• JSP engine and code editor is the best I have seen, super easy to work with, delightful!
  • code insight for EL expressions!
  • auto insert of taglib uri directive when inserting a taglib in JSP page source.
  • several ways to do block indent formatting (highlight block and tab/shift-tab will indent/unindent).
  • very nice forms for creating all aspects of classes.
  • very nice forms for creating classes from *.tld files and keeping the two in-sync/connected.
  • adding taglibs to a project is somewhat intuitive...if you know what to press, it works just fine.
  • message windows informative on build.
  • deployment descriptors have previews so you know what they are going to encapsulate.
  • nice refactoring support.
  • code template support.
  • the timeout on most "auto" aspects can be configured to happen after a time interval, configured with a slider bar...nice concept!
  • Nice import mechanism for sources, very comprehensive wizard


  • old stuff tends to hang around, constant have issues with "artifacts" of a project, no "make clean".
  • files can get really messed up if you don't remove them properly from disk...learn the order of doing things and stick with it.
  • no clear way to remove a class altogether, if created by accident (I found it, located in file, NOT intuitive).
  • no way to rename a *.tld file once it is created with wizard.
    somewhat slow, not quite as quick as netbeans.
  • several places where a class or interface is required that you have to do manual typing, no integrated class browser.
  • look and feel is descent, some descent icons.
  • cannot maximize a tab to take up the whole window.
  • no way to make textarea anti-aliased text.
  • doesn't remember last openned directory...argh!!

6. SlickEdit :

Price: $284 for a named user license
License: Proprietary

Summary : SlickEdit is an old greybeard in the IDE space. This powerful commercial IDE is a favorite of developers who must switch between several languages. It is a full-featured IDE in dozens of languages, including Java, C++, C#, and HTML. SlickEdit comes as a standalone application or as a plugin for Eclipse.


  • SlickEdit is easy to install and configure.
  • large number of supported platforms.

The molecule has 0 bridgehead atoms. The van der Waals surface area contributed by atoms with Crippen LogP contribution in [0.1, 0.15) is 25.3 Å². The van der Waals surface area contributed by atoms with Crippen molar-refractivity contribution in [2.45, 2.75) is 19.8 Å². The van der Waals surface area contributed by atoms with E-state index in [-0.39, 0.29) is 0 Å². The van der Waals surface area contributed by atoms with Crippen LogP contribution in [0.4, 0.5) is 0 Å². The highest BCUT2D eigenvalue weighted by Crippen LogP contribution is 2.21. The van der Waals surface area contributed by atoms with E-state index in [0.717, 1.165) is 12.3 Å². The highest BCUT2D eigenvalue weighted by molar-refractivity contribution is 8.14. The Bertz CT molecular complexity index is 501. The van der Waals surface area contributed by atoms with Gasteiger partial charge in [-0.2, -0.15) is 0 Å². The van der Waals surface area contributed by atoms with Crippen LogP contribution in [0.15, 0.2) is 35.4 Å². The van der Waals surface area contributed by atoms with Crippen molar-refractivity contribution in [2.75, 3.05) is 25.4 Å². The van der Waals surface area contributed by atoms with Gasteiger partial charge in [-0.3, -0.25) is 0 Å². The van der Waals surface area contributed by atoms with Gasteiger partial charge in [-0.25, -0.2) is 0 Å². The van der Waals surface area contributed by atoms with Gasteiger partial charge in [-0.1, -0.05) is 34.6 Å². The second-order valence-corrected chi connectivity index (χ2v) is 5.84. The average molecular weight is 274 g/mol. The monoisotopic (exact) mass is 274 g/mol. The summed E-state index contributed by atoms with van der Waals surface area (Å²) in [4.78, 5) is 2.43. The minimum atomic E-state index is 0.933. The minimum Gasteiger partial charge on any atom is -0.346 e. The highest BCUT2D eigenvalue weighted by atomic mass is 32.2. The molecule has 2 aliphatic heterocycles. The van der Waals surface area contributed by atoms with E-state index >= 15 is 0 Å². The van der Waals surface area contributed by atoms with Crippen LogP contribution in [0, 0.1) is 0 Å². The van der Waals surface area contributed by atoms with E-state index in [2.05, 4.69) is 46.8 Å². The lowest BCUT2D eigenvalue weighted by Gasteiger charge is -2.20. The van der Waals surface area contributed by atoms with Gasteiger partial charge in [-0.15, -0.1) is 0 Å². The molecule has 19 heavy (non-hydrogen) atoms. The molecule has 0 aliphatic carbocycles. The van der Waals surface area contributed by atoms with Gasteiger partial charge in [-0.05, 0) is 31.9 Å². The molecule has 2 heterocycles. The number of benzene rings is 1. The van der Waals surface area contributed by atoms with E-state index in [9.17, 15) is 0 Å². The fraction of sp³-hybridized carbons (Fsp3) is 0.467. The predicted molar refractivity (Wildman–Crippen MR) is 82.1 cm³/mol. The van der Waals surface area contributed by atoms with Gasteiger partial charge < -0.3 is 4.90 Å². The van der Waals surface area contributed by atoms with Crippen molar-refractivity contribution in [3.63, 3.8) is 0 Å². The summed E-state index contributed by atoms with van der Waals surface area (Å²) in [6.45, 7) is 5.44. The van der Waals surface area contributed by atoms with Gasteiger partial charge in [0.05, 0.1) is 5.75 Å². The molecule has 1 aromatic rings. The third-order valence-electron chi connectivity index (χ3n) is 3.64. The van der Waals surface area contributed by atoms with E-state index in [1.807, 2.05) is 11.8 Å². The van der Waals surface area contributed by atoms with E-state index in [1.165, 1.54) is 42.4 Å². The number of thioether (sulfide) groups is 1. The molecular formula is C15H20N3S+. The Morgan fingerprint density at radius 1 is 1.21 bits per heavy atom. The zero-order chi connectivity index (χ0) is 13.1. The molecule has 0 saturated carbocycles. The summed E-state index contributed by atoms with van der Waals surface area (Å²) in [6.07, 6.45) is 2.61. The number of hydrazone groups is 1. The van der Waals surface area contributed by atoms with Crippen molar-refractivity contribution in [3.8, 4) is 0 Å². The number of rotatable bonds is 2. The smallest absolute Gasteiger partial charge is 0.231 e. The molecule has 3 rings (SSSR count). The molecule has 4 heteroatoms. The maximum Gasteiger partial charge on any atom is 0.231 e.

• As a coding editor SlickEdit has the usual features one would expect from any professional environment - code completion, syntax highlighting and so on.
  • Best feature of SlickEdit is the ability to customise it, to shape the application to fit your own way of working.
  • When creating a new Java class the editor automatically creates the required directories for the specified package—you don't have to specify the package and class names. This feature adds to SlickEdit's productivity.
  • SlickEdit comes with a powerful debugger that you can use to run Java applications in debug mode and step through the code.
  • This tool also provides a very good interface to write and execute JUnit test scripts from within the editor which will be a great help for those who follow TDD-based application development.
  • One cool thing about SlickEdit is that it provides several code templates you can use to add new features to your workspace. You can also add your own templates (much like custom plug-ins in Eclipse).


  • Customizability however, comes with the downside that the application is at first use quite difficult to get into and use.
  • It would be nice if the tool had an option to auto-generate getter and setter methods for the attributes defined in a Java class.

7.) jEdit :

Price: open source
License: Proprietary

Summary : jEdit is a free, mature, and well-designed programmer's code editor that is written in Java and is highly customizable through plugins and options. This editor is sufficiently powerful to be considered a professional strength IDE.


  • it's a fine example of a Java desktop tool that looks good, is packed full of useful functionality and has snappy response times.
  • Dozens of macros and plug-ins available.


  • In terms of features not comparable to eclipse or visual studio.

8.) JCreater :

Price: Free
License: Proprietary

IDE from Xinox. JCreator has two editions: JCreator Pro (free 30 day trial), JCreator Standard (completely free). Note also that unlike many other Java IDEs, this one is not coded in Java but is written in C++ and optimised for the Windows platform.


  • a small download compared to some of the better known Java IDEs.
  • There is some automation in terms of wizards for new workspaces, projects, classes and interfaces.
  • The environment features a some level of configurability, with tool bars, key bindings and links to external tools all available.
  • If you develop on Windows and are looking for something that's fast and light-weight then this is one tool that deserves serious consideration.

Dislike :

  • JCreator runs under Windows, there's no Linux or Unix version.
  • Lack of an effective macro or plug-in architecture means that extending with new functionality is not an option.
  • JCreator clearly doesn't have the full range of functionality that the big platforms - Eclipse and NetBeans - have to offer.

9.) IBM WebSphere Studio Site Developer for Java :

Java IDE for Windows and Linux. Expensive but very powerful IDE for servlets, JSP, and other J2EE development. Not limited to use with the WebSphere app server.

10.) WebLogic Workshop :

BEA WebLogic Workshop 8.1 is a very powerful IDE for developing applications on the BEA WebLogic server. Weblogic Workshop runs on Windows 2000, XP, Linux and Solaris, and requires a Weblogic Server. You can download a free version or a Professional version.